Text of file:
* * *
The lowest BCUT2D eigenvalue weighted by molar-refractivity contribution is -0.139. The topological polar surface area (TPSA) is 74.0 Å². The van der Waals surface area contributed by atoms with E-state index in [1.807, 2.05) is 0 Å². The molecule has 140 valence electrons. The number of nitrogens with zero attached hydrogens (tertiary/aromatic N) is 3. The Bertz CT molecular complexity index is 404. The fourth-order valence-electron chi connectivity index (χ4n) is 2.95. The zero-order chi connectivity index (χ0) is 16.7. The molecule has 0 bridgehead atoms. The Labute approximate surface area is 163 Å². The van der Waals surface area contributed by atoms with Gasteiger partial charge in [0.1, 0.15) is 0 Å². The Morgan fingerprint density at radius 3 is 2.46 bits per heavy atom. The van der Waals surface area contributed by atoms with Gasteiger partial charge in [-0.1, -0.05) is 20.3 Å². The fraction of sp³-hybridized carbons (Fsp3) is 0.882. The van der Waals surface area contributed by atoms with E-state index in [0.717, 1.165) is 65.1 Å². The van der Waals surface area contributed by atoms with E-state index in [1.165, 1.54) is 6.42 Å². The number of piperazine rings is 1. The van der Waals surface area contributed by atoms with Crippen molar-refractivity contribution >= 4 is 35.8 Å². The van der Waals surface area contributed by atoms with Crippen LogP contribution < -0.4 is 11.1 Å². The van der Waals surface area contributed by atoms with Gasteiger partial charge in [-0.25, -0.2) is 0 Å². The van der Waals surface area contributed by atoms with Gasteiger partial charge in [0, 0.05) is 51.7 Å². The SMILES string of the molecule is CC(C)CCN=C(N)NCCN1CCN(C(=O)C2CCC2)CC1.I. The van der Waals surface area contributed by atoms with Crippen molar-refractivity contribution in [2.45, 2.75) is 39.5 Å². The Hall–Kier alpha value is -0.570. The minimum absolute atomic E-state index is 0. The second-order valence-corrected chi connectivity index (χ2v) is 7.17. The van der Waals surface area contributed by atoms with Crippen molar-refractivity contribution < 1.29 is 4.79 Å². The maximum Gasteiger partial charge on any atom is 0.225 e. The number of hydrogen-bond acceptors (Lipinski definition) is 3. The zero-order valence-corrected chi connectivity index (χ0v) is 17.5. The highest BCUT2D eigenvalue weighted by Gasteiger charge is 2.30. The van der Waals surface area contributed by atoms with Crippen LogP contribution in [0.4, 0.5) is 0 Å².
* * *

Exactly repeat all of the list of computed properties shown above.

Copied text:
The lowest BCUT2D eigenvalue weighted by molar-refractivity contribution is -0.139. The topological polar surface area (TPSA) is 74.0 Å². The van der Waals surface area contributed by atoms with E-state index in [1.807, 2.05) is 0 Å². The molecule has 140 valence electrons. The number of nitrogens with zero attached hydrogens (tertiary/aromatic N) is 3. The Bertz CT molecular complexity index is 404. The fourth-order valence-electron chi connectivity index (χ4n) is 2.95. The zero-order chi connectivity index (χ0) is 16.7. The molecule has 0 bridgehead atoms. The Labute approximate surface area is 163 Å². The van der Waals surface area contributed by atoms with Gasteiger partial charge in [0.1, 0.15) is 0 Å². The Morgan fingerprint density at radius 3 is 2.46 bits per heavy atom. The van der Waals surface area contributed by atoms with Gasteiger partial charge in [-0.1, -0.05) is 20.3 Å². The fraction of sp³-hybridized carbons (Fsp3) is 0.882. The van der Waals surface area contributed by atoms with E-state index in [0.717, 1.165) is 65.1 Å². The van der Waals surface area contributed by atoms with E-state index in [1.165, 1.54) is 6.42 Å². The number of piperazine rings is 1. The van der Waals surface area contributed by atoms with Crippen molar-refractivity contribution >= 4 is 35.8 Å². The van der Waals surface area contributed by atoms with Crippen LogP contribution < -0.4 is 11.1 Å². The van der Waals surface area contributed by atoms with Gasteiger partial charge in [-0.25, -0.2) is 0 Å². The van der Waals surface area contributed by atoms with Gasteiger partial charge in [0, 0.05) is 51.7 Å². The SMILES string of the molecule is CC(C)CCN=C(N)NCCN1CCN(C(=O)C2CCC2)CC1.I. The van der Waals surface area contributed by atoms with Crippen molar-refractivity contribution in [2.45, 2.75) is 39.5 Å². The Hall–Kier alpha value is -0.570. The minimum absolute atomic E-state index is 0. The second-order valence-corrected chi connectivity index (χ2v) is 7.17. The van der Waals surface area contributed by atoms with Crippen molar-refractivity contribution < 1.29 is 4.79 Å². The maximum Gasteiger partial charge on any atom is 0.225 e. The number of hydrogen-bond acceptors (Lipinski definition) is 3. The zero-order valence-corrected chi connectivity index (χ0v) is 17.5. The highest BCUT2D eigenvalue weighted by Gasteiger charge is 2.30. The van der Waals surface area contributed by atoms with Crippen LogP contribution in [0.4, 0.5) is 0 Å².